Trident whistle-blower says 'all it takes is a fake ID' to access UK's nuclear weapons systems

William McNeilly raised several security concerns about Britain's nuclear weapons systems, including missing IDs and unchecked bags

Samuel Osborne
Friday 26 February 2016 20:52
A Trident nuclear submarine at Faslane Naval base
A Trident nuclear submarine at Faslane Naval base

A former Royal navy submarine engineer turned Trident whistle-blower has alleged a fake ID is all it takes to access Britain's nuclear submarines.

William McNeilly raised several security concerns about Britain's nuclear weapons systems in Scotland in an interview with RT (formerly Russia Today).

"All you need to get on board is a couple of fake IDs," he said. "Terrorist groups like Isis have already shown they can produce legitimate documents.

"Thousands of Royal Navy IDs go missing every year as well, so they could come across one."

He described going on patrol with 180 people who all brought unchecked bags on board.

"All it would take would be for one of them to have a bomb," he said.

The Defence Secretary Michael Fallon in Faslane last month, visiting nuclear submarine HMS Vigilant

A Ministry of Defence spokesperson told The Independent: “Rigorous security measures are in place at HM Naval Base Clyde and it is nonsense to suggest otherwise.

"We simply do not accept that a fake ID would gain you access to a nuclear submarine.”

Mr McNeilly has previously claimed there is a "complete lack of concern for security" making Trident vulnerable to terror attack.

HMS Vigilant, one of Britain’s four Trident nuclear missile-armed submarines, at its Faslane base in Scotland

He posted a 15-page document online claiming he witnessed a host of inadequate security checks while training with the Trident programme.

“You don’t even need your Dolphins, you don’t even need to be part of the Navy, any logical thinking person, and anyone with half a functioning brain cell can understand the risks," he told RT.

He also alleged the Government tells lies to protect its image of Britain as a nuclear state.

“It’s not the people that come first, not the land, not safety that comes first, they have shown in their own documents, not just my report, you don’t have to listen to me, you can go and do your own research and prove it yourself, they have shown that they will put nuclear weapons above the people and above the land.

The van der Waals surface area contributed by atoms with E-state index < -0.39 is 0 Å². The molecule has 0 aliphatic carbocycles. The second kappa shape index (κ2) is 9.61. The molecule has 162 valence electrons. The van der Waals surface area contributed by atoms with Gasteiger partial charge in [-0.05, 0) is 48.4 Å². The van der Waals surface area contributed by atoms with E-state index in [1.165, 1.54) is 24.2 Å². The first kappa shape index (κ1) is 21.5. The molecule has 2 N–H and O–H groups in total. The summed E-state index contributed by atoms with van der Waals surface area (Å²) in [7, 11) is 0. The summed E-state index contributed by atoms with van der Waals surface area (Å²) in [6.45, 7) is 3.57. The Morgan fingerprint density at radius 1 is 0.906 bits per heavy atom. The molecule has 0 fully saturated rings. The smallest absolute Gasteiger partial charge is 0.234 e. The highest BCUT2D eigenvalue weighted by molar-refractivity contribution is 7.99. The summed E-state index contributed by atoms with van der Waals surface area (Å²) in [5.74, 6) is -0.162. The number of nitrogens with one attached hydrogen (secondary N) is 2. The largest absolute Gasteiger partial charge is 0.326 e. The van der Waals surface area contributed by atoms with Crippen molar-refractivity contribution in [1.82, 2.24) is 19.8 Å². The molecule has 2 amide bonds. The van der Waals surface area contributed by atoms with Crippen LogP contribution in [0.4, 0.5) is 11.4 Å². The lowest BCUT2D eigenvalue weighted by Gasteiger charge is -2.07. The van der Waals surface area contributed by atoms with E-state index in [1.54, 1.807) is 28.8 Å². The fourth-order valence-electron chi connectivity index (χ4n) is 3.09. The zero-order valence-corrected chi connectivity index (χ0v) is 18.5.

"They have shown that they are willing to lie just to protect the image of nuclear weapons. Just so they can keep them.”

Giant 'Stop Trident' Projection Illuminates Houses of Parliament

Discussing his views on Trident, he told RT: "People don’t want the boats and we don’t need them. We’ve not needed them in the wars we’ve been fighting.

"Maybe we needed them in the cold war. They have served their time, they should be given respect for what they’ve done for our country during the cold war, but not now. Times have changed.

"It’s a new world and they need to wake up, create real change, create a sustainable system.”

Royal Navy's 16,000 ton Trident-class nuclear submarine Vanguard

The SNP have previously called a vote to scrap the UK's Trident nuclear weapons system.

MPs defeated the SNP's motion opposing Trident's renewal by 330 votes to 64.

The overall cost of replacing Britain's Trident nuclear systems would be £167bn - double previous estimates - according to recent calculations based on official figures.

Brendan O'Hara, the SNP's Defence spokesperson, told The Independent: "These revelations, if true, are extremely concerning. William McNeilly has pointed to the MoD's long history of secrecy and complacency at the nuclear base for some time. It was extremely disappointing that the MoD dismissed his dossier on safety concerns last year.

"Safety and security must be paramount with nuclear submarines. Safety blunders and serious security lapses have plagued Trident submarines at Faslane.

"It is bad enough that Scotland is forced to house these weapons of mass destruction but the alleged breaches of security we saw in Mr McNeilly's dossier last year and these latest concerns are still deeply worrying - there must be absolutely no complacency from the MoD."

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